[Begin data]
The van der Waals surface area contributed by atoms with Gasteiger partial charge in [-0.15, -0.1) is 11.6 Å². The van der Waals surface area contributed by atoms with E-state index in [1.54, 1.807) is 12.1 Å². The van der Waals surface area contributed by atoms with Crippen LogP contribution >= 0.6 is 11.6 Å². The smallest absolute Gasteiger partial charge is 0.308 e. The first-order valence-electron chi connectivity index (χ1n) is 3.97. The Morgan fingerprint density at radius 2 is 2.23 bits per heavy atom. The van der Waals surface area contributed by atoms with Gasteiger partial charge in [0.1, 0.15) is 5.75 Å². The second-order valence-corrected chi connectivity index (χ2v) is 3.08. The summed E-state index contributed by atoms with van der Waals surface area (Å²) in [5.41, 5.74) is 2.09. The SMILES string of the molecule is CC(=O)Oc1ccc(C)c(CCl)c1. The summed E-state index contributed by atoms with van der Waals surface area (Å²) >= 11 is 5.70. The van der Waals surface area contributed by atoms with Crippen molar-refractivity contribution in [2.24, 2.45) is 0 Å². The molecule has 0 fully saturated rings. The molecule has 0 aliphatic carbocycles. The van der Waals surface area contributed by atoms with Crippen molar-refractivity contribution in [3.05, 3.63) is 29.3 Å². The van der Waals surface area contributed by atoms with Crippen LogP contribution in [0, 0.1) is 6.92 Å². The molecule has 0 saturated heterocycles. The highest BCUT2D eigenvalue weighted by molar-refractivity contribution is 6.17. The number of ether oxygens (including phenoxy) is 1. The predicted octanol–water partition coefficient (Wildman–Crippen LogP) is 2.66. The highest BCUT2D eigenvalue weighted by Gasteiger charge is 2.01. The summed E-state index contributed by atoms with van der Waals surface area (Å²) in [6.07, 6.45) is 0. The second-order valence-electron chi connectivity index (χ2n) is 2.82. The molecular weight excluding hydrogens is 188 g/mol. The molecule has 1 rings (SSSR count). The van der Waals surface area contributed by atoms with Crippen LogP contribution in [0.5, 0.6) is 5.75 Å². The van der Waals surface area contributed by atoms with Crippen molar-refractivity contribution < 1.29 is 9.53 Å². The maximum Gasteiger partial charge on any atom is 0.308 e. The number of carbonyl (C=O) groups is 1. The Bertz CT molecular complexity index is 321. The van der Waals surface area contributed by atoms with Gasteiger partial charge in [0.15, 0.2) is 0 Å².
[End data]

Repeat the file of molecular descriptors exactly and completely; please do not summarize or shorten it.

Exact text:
The van der Waals surface area contributed by atoms with Gasteiger partial charge in [-0.15, -0.1) is 11.6 Å². The van der Waals surface area contributed by atoms with E-state index in [1.54, 1.807) is 12.1 Å². The van der Waals surface area contributed by atoms with Crippen LogP contribution >= 0.6 is 11.6 Å². The smallest absolute Gasteiger partial charge is 0.308 e. The first-order valence-electron chi connectivity index (χ1n) is 3.97. The Morgan fingerprint density at radius 2 is 2.23 bits per heavy atom. The van der Waals surface area contributed by atoms with Gasteiger partial charge in [0.1, 0.15) is 5.75 Å². The second-order valence-corrected chi connectivity index (χ2v) is 3.08. The summed E-state index contributed by atoms with van der Waals surface area (Å²) in [5.41, 5.74) is 2.09. The SMILES string of the molecule is CC(=O)Oc1ccc(C)c(CCl)c1. The summed E-state index contributed by atoms with van der Waals surface area (Å²) >= 11 is 5.70. The van der Waals surface area contributed by atoms with Crippen molar-refractivity contribution in [2.24, 2.45) is 0 Å². The molecule has 0 fully saturated rings. The molecule has 0 aliphatic carbocycles. The van der Waals surface area contributed by atoms with Crippen molar-refractivity contribution in [3.05, 3.63) is 29.3 Å². The van der Waals surface area contributed by atoms with Crippen LogP contribution in [0, 0.1) is 6.92 Å². The molecule has 0 saturated heterocycles. The highest BCUT2D eigenvalue weighted by molar-refractivity contribution is 6.17. The number of ether oxygens (including phenoxy) is 1. The predicted octanol–water partition coefficient (Wildman–Crippen LogP) is 2.66. The highest BCUT2D eigenvalue weighted by Gasteiger charge is 2.01. The summed E-state index contributed by atoms with van der Waals surface area (Å²) in [6.07, 6.45) is 0. The second-order valence-electron chi connectivity index (χ2n) is 2.82. The molecular weight excluding hydrogens is 188 g/mol. The molecule has 1 rings (SSSR count). The van der Waals surface area contributed by atoms with Crippen LogP contribution in [0.5, 0.6) is 5.75 Å². The van der Waals surface area contributed by atoms with Crippen molar-refractivity contribution < 1.29 is 9.53 Å². The maximum Gasteiger partial charge on any atom is 0.308 e. The number of carbonyl (C=O) groups is 1. The Bertz CT molecular complexity index is 321. The van der Waals surface area contributed by atoms with Gasteiger partial charge in [0.15, 0.2) is 0 Å².